Kuala Lumpur, 29 December 2020: Child labour is a troubling and often hidden issue that sadly persists in low-income agricultural settings, including in the palm oil sector. This is especially true in less affluent countries where a lack of facilities such as access to schooling, crèches and/or after school care systems are not yet in place. This is why independently audited certification schemes are so vital in these settings.

The RSPO has banned the use of child labour since its founding and our standards are clear on the protection of child rights. We now certify nearly 20% of the world’s palm oil, 79% of which is grown in the tropical climates of Indonesia and Malaysia, but we still have a long way to go. Child labour is not something the RSPO can tackle alone. The role of governments and the enforcement of rules and regulations in producer nations continue to play a critical role alongside voluntary certification in solving this complex challenge. 

Since 2018, RSPO members have been required to produce photographic identification and additional evidence to verify the age of all workers.  Our 4,900 members have committed to a standard that is unsurpassed by any other agricultural scheme and, while we still have work to do, we take inspiration from the progress made by our members in the last decade. 

An open and transparent discussion of these issues, as highlighted by the recent Associated Press articles, will help bring more attention to the uncertified crop and allow us to encourage more growers to adopt our standards. But it’s not just about growers and producers in Malaysia and Indonesia. We know that everyone in the global supply chain has a role to play, including consumers. At RSPO, we call this Shared Responsibility. Currently, the supply of certified sustainable palm oil is outstripping demand. Some of our downstream members, including some of the largest major consumer brands are already purchasing 100% certified sustainable palm oil in physical form, but we need more companies outside of the RSPO to commit to this goal.

In the meantime, we will continue to act swiftly and decisively to address any violations of our standards by investigating all complaints in accordance with our rigorous procedures. The authors of this AP article did not refer to violations specifically in RSPO certified plantations, but we know our current systems are not perfect.  We must continue to rely on the support of partners to help us identify and address any gaps in enforcement, and to further strengthen and improve our coverage of assurance and oversight of labour standards – be it through our formal grievance process or other mechanisms. We firmly believe that the RSPO, with our inclusive multi-stakeholder and consensus-driven process, is the best way to hold all members to account and to encourage more companies to go beyond what is required by law and commit to global standards that are informed and demanded by society. 

We call on all members, stakeholders, civil society and governments to build on the voluntary initiatives from the private sector by implementing and enforcing labour laws to ensure all companies, wherever they operate, follow consistent standards to act responsibly and address both social and environmental issues that are negatively impacting the sector.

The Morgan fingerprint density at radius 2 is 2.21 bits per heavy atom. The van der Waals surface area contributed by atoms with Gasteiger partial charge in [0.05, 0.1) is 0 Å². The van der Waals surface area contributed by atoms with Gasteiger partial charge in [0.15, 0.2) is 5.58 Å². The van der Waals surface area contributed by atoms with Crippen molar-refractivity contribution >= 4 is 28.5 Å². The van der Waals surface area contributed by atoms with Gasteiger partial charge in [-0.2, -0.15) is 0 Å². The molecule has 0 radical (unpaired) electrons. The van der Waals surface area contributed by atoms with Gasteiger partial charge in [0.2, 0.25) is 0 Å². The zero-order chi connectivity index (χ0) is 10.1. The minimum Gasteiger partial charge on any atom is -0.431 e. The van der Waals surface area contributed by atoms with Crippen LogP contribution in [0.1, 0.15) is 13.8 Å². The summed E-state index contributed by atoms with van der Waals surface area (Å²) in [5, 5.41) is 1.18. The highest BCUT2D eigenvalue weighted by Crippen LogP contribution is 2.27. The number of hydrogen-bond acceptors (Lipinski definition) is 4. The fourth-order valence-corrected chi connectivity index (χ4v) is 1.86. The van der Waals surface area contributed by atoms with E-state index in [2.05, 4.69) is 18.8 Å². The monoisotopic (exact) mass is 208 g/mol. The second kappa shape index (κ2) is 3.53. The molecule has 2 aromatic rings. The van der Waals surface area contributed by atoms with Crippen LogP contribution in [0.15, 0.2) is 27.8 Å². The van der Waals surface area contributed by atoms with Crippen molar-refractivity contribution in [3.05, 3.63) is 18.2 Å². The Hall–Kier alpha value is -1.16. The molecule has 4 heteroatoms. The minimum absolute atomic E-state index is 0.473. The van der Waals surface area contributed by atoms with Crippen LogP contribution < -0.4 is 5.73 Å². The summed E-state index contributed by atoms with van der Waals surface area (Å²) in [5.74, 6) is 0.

Furthermore, we reiterate that any organisation or agency that has additional information about allegations or any violations of this nature found on RSPO member plantations, to submit a complaint through our Complaints System or use our Human Rights Defender Hotline.


About RSPO:

The Roundtable on Sustainable Palm Oil (RSPO) was formed in 2004 with the objective of promoting the growth and use of sustainable oil palm products through credible global standards and engagement of stakeholders. RSPO is a not-for-profit, international, membership organisation that unites stakeholders from the different sectors of the palm oil industry including oil palm producers, palm oil processors or traders, consumer goods manufacturers, retailers, banks and investors, environmental or nature conservation NGOs, and social or developmental NGOs.

This multi-stakeholder representation is mirrored in the governance structure of RSPO such that seats in the Board of Governors, Steering Committees and Working Groups are fairly allocated to each sector. In this way, RSPO lives out the philosophy of the "roundtable" by giving equal rights to each stakeholder group, facilitating traditionally adversarial stakeholders in working together to reach decisions by consensus, and achieving RSPO’s shared vision of making sustainable palm oil the norm.

The seat of the association is in Zurich, Switzerland, while the secretariat is currently based in Kuala Lumpur with satellite offices in Jakarta (ID), London (UK), Zoetermeer (NL), Beijing (CN) and Bogotá (CO).


For further information, kindly contact:  

Name: Dan Strechay

Position: Global Outreach & Engagement Director                                        

Email: [email protected]

Name: Fay Richards

Position: Global Communications Manager – EMEA               

Email: [email protected] 


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